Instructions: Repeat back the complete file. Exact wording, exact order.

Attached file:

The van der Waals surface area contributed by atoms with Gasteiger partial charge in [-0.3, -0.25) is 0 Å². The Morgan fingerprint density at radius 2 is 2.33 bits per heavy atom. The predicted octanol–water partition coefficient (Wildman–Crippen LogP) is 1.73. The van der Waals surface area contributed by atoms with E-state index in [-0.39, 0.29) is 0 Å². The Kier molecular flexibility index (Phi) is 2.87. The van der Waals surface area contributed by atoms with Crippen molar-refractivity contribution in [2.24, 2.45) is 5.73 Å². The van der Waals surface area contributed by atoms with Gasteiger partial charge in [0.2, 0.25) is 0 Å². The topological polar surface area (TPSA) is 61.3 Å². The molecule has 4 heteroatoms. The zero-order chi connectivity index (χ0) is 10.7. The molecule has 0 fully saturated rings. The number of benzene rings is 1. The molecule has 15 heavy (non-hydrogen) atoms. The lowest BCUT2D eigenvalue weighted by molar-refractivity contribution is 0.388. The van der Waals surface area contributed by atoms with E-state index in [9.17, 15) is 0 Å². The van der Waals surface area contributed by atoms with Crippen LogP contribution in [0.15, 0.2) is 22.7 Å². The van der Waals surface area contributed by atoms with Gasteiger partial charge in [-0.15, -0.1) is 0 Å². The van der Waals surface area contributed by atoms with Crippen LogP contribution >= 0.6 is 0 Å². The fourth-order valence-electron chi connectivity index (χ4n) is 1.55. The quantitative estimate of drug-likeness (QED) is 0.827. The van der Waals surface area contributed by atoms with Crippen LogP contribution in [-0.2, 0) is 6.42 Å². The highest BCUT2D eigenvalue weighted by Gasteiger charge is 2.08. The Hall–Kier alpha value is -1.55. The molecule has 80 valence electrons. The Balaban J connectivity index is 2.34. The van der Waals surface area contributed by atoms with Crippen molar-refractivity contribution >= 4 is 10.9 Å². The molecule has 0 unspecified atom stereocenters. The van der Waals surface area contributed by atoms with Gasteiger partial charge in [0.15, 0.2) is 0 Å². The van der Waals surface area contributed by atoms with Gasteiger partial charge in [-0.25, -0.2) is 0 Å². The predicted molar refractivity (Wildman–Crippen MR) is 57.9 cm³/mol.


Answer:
The van der Waals surface area contributed by atoms with Gasteiger partial charge in [-0.3, -0.25) is 0 Å². The Morgan fingerprint density at radius 2 is 2.33 bits per heavy atom. The predicted octanol–water partition coefficient (Wildman–Crippen LogP) is 1.73. The van der Waals surface area contributed by atoms with E-state index in [-0.39, 0.29) is 0 Å². The Kier molecular flexibility index (Phi) is 2.87. The van der Waals surface area contributed by atoms with Crippen molar-refractivity contribution in [2.24, 2.45) is 5.73 Å². The van der Waals surface area contributed by atoms with Gasteiger partial charge in [0.2, 0.25) is 0 Å². The topological polar surface area (TPSA) is 61.3 Å². The molecule has 4 heteroatoms. The zero-order chi connectivity index (χ0) is 10.7. The molecule has 0 fully saturated rings. The number of benzene rings is 1. The molecule has 15 heavy (non-hydrogen) atoms. The lowest BCUT2D eigenvalue weighted by molar-refractivity contribution is 0.388. The van der Waals surface area contributed by atoms with E-state index in [9.17, 15) is 0 Å². The van der Waals surface area contributed by atoms with Crippen LogP contribution in [0.15, 0.2) is 22.7 Å². The van der Waals surface area contributed by atoms with Gasteiger partial charge in [-0.15, -0.1) is 0 Å². The van der Waals surface area contributed by atoms with Crippen LogP contribution >= 0.6 is 0 Å². The fourth-order valence-electron chi connectivity index (χ4n) is 1.55. The quantitative estimate of drug-likeness (QED) is 0.827. The van der Waals surface area contributed by atoms with Crippen LogP contribution in [-0.2, 0) is 6.42 Å². The highest BCUT2D eigenvalue weighted by Gasteiger charge is 2.08. The Hall–Kier alpha value is -1.55. The molecule has 80 valence electrons. The Balaban J connectivity index is 2.34. The van der Waals surface area contributed by atoms with Crippen molar-refractivity contribution >= 4 is 10.9 Å². The molecule has 0 unspecified atom stereocenters. The van der Waals surface area contributed by atoms with Gasteiger partial charge in [0.15, 0.2) is 0 Å². The van der Waals surface area contributed by atoms with Gasteiger partial charge in [-0.25, -0.2) is 0 Å². The predicted molar refractivity (Wildman–Crippen MR) is 57.9 cm³/mol.